Believe it or not, when I have to put my patient hat on, I am no different.  In another post, I described waiting 2 hours to see a new retinal surgeon who was said to be very good.   The longer I waited the fewer the questions I decided to ask him — he appeared too busy to spend time with little ole me answering my questions.   I couldn’t believe how easily I slipped into the sick role!  I suspect that, contrary to all the talk in the literature about how empowered everyone is, we patients basically all behave the same way when the exam room door closes.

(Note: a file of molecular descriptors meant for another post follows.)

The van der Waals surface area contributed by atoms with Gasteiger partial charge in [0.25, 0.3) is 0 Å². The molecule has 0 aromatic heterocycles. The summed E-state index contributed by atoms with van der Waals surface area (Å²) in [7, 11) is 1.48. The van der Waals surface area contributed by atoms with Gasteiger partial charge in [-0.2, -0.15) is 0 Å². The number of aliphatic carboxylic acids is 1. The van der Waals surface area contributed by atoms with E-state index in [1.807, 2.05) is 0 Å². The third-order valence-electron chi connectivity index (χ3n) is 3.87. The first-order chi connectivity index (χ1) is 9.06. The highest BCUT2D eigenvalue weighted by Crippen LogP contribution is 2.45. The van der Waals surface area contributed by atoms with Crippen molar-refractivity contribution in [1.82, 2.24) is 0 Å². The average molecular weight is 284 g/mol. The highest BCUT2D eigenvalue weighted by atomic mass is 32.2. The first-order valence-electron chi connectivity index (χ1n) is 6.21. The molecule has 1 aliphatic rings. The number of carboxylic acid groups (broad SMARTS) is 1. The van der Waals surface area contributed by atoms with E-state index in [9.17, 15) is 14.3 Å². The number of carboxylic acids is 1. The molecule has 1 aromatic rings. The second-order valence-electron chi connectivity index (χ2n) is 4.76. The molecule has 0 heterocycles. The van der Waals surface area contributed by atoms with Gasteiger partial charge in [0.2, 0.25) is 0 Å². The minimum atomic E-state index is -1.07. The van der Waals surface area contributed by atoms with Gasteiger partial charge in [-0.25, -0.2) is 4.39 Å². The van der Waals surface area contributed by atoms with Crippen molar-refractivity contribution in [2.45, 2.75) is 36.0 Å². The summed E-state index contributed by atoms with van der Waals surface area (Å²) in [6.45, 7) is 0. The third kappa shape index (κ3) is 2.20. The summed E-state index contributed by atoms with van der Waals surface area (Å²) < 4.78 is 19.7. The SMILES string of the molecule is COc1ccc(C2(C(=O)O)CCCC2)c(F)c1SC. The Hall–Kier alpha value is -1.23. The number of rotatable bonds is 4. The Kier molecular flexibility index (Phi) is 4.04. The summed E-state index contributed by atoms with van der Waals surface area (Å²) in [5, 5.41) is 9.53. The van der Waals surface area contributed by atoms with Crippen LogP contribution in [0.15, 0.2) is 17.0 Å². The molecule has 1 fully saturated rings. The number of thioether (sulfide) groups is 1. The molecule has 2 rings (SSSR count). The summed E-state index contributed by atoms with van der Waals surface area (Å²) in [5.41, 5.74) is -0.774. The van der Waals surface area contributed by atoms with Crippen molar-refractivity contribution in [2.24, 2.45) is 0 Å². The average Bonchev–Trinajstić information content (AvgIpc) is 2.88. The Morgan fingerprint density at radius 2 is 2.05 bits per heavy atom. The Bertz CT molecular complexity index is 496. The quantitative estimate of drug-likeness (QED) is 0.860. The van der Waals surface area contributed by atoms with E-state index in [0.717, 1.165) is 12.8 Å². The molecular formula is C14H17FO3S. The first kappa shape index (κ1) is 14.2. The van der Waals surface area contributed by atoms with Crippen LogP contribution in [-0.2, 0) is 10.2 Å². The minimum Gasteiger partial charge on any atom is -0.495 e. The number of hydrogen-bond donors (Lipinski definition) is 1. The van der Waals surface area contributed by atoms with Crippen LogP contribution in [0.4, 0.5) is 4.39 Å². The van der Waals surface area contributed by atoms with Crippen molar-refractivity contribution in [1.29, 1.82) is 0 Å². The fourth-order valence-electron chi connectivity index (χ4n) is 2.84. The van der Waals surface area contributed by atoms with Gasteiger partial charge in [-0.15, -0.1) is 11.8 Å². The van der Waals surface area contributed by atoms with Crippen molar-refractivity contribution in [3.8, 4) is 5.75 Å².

This point was driven home for me in a recent Health Affairs article that talked about “Patient’s Fear of Being Labeled Difficult.”  The basis for the article was a series of patient focus groups conducted in the San Francisco Bay Area – the heart of Silicon Valley and all things involving digital health.   One finding stuck with me — that most participants in the study talked about how they actively tried to avoid challenging their physicians during office visits:

Deference to authority instead of genuine partnership appeared to be the participants’ mode of working.

Mind you the participants in the research were “wealthy, highly educated people from an affluent suburb in California, generally thought to be in a position of considerable social privilege and therefore more likely than others to be able to assert themselves.”  These patients were recruited from Palo Alto Medical Foundation physician practices, one of the most wired health populations in the US!